The standard method of focusing X-rays on a target is by collimation; however, this method is inherently inefficient. More recently, planar mirrors and toroidally shaped crystal structures have been developed to focus X-rays onto a sample. The latter type apparatus is disclosed, for example, in U.S. Pat. No. 4,599,741, entitled, "System For Local X-ray Excitation By Monochromatic X-rays", issued to David B. Wittry, on July 8, 1986, and is directed to the field of X-ray fluorescence analysis which is one method by which chemical microanalysis is currently being carried out.

Grazing (glancing) X-ray optics are used to reflect or focus X-rays in very large applications, but this technology cannot be scaled down to a size useful for chemical microanalysis.

Another technique utilized comprises the use of electron column instruments wherein a beam of high energy, greater than 10 keV(kiloelectron volts), electrons are focused onto a sample. Electrons interact with the sample at the point of beam impingement, causing the sample to become ionized and produce a number of measurable signals, including characteristics X-rays. The energy of the characteristic X-ray is directly related to the energy levels in the atoms, and since each atom or element of which the sample is constructed has a unique electron structure, each atom or element will emit a unique characteristic X-ray spectrum. Interpretation of the spectrum permits qualitative analysis of an unknown specimen and with proper correction procedures, the spectrum can be used to determine the composition of the specimen quantitatively.

The X-ray analysis of light elements, for example, boron(B), carbon(C), nitrogen(N) and oxygen(O) having characteristic X-ray wavelengths of 6.67 nm, 4.44 nm, 3.16 nm and 2.36 nm, respectively, has been limited by relatively low fluorescence yield in electron beam instruments such as scanning electron microscopes, electron microprobes and analytical electron microscopes. The efficiency of x-ray production is a function of the energy of incident electrons. The efficiency of x-ray detection is a function of the analytical chamber geometry, which can restrict the solid angle within which the signal is collected, and, additionally, a function of the number of incident electrons and of the x-ray absorption in the solid-state or proportional counter x-ray detectors typically used. The low fluorescence yield is a function of the physics of electron beam/solid interactions and cannot be changed. Although low atomic number elements are easily ionized by incident electrons, they are not efficient producers of characteristic X-rays. Recent improvements have been made for reducing X-ray absorption in the detector, using windowless and ultra thin window detectors so that many of the X-rays which do in fact enter the detector are counted.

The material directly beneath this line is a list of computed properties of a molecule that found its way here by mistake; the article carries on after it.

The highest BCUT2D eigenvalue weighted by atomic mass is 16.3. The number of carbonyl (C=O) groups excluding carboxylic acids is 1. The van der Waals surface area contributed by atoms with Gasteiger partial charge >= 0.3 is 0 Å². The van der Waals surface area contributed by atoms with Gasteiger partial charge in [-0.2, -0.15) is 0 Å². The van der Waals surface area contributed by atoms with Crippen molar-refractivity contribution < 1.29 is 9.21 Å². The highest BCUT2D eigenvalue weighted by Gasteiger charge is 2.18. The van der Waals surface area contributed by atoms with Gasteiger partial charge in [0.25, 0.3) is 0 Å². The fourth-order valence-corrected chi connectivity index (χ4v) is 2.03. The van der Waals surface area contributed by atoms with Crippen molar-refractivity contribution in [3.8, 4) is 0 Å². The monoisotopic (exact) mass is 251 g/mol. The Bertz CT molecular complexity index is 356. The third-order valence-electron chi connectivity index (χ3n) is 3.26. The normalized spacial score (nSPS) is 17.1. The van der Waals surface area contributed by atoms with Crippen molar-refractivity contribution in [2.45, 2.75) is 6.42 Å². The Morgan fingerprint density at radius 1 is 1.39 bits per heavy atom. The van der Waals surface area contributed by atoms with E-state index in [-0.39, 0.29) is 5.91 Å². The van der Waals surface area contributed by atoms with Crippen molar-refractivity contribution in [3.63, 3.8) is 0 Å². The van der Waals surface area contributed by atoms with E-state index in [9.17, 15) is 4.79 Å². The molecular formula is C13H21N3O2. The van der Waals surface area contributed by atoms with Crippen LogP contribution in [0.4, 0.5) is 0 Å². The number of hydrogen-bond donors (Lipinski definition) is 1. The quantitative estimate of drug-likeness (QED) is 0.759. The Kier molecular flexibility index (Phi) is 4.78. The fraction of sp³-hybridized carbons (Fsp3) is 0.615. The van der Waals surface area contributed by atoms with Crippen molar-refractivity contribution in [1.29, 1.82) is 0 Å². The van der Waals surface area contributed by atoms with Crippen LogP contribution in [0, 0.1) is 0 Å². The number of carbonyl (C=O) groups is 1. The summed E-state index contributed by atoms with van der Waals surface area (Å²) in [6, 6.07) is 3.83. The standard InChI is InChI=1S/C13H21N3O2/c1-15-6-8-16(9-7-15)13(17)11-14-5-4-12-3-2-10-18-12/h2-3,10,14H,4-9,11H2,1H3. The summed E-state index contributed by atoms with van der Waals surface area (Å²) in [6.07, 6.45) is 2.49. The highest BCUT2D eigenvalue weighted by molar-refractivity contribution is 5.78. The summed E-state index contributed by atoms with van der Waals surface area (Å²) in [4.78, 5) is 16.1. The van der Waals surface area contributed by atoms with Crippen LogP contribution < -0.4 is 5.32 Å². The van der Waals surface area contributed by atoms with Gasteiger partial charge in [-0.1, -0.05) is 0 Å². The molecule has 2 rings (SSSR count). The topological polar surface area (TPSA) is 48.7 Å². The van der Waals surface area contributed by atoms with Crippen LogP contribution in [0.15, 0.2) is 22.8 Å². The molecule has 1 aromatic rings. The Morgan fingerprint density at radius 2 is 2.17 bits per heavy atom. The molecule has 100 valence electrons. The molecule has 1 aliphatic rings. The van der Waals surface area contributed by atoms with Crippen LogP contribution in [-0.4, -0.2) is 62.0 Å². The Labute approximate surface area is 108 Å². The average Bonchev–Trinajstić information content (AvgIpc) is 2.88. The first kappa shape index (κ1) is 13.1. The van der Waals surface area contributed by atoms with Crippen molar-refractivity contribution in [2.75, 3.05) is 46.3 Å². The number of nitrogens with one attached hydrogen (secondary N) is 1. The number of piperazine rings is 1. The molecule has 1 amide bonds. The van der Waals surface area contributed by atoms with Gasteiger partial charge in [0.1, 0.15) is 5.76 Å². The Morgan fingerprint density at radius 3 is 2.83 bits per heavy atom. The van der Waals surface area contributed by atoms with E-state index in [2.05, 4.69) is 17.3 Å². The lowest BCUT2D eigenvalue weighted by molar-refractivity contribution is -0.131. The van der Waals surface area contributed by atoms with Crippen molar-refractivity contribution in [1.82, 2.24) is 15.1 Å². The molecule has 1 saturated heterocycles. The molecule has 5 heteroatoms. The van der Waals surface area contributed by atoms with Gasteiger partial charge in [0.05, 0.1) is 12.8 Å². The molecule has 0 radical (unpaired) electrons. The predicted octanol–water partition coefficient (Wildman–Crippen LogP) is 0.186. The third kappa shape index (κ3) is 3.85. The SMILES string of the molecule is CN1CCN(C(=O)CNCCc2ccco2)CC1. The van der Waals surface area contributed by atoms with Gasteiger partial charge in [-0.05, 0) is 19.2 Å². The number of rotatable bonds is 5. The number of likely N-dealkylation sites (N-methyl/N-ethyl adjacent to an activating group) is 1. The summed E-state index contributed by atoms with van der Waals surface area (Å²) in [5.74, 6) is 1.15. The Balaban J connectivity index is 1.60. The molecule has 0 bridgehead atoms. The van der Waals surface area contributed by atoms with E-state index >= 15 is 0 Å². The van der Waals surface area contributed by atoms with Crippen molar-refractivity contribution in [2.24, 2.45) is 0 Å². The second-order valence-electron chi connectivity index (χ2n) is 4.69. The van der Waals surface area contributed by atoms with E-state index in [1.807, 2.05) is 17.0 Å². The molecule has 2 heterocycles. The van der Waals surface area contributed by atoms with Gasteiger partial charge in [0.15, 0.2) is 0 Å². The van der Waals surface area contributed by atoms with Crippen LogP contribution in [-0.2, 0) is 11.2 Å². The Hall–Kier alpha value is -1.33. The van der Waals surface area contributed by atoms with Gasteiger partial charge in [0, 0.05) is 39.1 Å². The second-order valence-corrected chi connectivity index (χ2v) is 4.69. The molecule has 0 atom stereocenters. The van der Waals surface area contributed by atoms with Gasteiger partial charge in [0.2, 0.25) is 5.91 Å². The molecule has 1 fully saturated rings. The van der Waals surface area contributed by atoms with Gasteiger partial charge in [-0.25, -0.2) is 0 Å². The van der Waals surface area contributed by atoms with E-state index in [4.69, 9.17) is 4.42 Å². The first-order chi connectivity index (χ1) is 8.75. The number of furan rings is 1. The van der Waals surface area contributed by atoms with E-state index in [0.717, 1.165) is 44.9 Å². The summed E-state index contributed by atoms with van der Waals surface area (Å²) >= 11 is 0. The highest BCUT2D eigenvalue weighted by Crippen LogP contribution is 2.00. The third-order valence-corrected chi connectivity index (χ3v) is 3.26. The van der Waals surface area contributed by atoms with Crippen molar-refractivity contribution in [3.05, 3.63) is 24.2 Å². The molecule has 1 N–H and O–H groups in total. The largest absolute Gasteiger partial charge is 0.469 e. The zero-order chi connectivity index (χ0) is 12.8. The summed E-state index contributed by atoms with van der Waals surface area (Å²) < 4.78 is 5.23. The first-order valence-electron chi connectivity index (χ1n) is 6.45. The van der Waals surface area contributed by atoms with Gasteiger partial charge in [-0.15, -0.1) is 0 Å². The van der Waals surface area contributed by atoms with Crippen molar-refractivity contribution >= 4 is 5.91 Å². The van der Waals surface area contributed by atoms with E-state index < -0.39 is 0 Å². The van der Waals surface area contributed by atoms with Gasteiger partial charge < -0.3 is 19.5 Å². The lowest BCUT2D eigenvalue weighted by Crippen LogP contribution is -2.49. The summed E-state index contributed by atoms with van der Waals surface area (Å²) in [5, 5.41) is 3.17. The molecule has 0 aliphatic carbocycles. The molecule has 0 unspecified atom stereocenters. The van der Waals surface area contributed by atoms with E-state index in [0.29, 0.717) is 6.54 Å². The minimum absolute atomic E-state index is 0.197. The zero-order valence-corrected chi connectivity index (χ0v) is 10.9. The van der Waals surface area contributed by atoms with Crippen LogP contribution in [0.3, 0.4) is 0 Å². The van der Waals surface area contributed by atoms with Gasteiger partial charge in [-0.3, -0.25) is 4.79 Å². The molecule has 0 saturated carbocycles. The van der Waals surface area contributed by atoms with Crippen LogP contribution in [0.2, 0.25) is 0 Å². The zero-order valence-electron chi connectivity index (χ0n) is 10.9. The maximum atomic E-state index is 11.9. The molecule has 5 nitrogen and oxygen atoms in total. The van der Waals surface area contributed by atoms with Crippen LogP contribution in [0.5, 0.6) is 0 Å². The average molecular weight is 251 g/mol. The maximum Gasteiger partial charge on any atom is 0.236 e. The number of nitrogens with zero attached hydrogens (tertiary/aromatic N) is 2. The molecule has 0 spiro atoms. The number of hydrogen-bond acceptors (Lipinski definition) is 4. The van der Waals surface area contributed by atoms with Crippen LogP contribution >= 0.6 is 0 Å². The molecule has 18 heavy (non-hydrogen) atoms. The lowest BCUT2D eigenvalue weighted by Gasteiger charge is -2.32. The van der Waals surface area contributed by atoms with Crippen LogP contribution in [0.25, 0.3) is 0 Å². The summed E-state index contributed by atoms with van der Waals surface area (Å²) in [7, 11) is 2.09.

A larger detector is not a practical solution to increasing the count of X-rays. The physics of X-ray detection limit the size of these detectors. In addition, the high cost of each detector precludes the use of multiple detectors.

A typical attempt to increase the solid angle of collection of the fluorescent X-rays is to position the detector close to the point of X-ray generation. An increased benefit could be obtained if a mirror could be used to collect a weak signal from a large solid angle and focus it onto the detector. The same concept could be used to collect X-rays from higher atomic numbers which exhibit shorter characteristic X-ray wavelengths; however, poor counting statistics are usually a more severe problem for light elements.

X-ray mirrors have recently been developed and comprise planar mirrors produced by depositing alternating layers of high atomic number, for example, tungsten(W), and low atomic number, for example, carbon(C), materials on a planar substrate or other means of support.

In such a structure, the inner faces are very smooth and the interface spacings are an integral multiple of the reflected X-ray wavelength. A small percentage of the incident radiation will be reflected at each interface and since the spacing is a multiple of the integral wavelength, the reflected radiation will constructively interfere, giving rise to large total reflectivities. The efficiency of reflection is a function of the materials used to build the multilayers and of the multilayer spacing.